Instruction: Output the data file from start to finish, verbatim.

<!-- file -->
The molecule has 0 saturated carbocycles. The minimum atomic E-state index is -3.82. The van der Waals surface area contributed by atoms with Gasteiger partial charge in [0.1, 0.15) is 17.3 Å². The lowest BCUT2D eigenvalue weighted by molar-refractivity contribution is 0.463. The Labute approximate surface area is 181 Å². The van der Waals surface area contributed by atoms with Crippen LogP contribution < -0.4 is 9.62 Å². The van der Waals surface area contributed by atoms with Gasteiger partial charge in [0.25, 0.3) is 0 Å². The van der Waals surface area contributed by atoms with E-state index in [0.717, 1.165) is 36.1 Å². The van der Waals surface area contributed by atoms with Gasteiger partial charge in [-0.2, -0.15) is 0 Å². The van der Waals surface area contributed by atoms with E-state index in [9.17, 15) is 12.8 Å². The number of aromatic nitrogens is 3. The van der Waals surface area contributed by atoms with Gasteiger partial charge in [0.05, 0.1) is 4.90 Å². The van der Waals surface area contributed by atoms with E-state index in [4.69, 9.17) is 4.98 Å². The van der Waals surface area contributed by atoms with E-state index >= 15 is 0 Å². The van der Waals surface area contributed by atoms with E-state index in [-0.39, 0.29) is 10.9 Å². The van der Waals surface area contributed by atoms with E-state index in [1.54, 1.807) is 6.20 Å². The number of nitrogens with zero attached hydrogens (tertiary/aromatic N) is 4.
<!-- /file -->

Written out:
The molecule has 0 saturated carbocycles. The minimum atomic E-state index is -3.82. The van der Waals surface area contributed by atoms with Gasteiger partial charge in [0.1, 0.15) is 17.3 Å². The lowest BCUT2D eigenvalue weighted by molar-refractivity contribution is 0.463. The Labute approximate surface area is 181 Å². The van der Waals surface area contributed by atoms with Crippen LogP contribution < -0.4 is 9.62 Å². The van der Waals surface area contributed by atoms with Gasteiger partial charge in [0.25, 0.3) is 0 Å². The van der Waals surface area contributed by atoms with E-state index in [0.717, 1.165) is 36.1 Å². The van der Waals surface area contributed by atoms with Gasteiger partial charge in [-0.2, -0.15) is 0 Å². The van der Waals surface area contributed by atoms with E-state index in [9.17, 15) is 12.8 Å². The number of aromatic nitrogens is 3. The van der Waals surface area contributed by atoms with Gasteiger partial charge in [0.05, 0.1) is 4.90 Å². The van der Waals surface area contributed by atoms with E-state index in [4.69, 9.17) is 4.98 Å². The van der Waals surface area contributed by atoms with E-state index >= 15 is 0 Å². The van der Waals surface area contributed by atoms with E-state index in [-0.39, 0.29) is 10.9 Å². The van der Waals surface area contributed by atoms with E-state index in [1.54, 1.807) is 6.20 Å². The number of nitrogens with zero attached hydrogens (tertiary/aromatic N) is 4.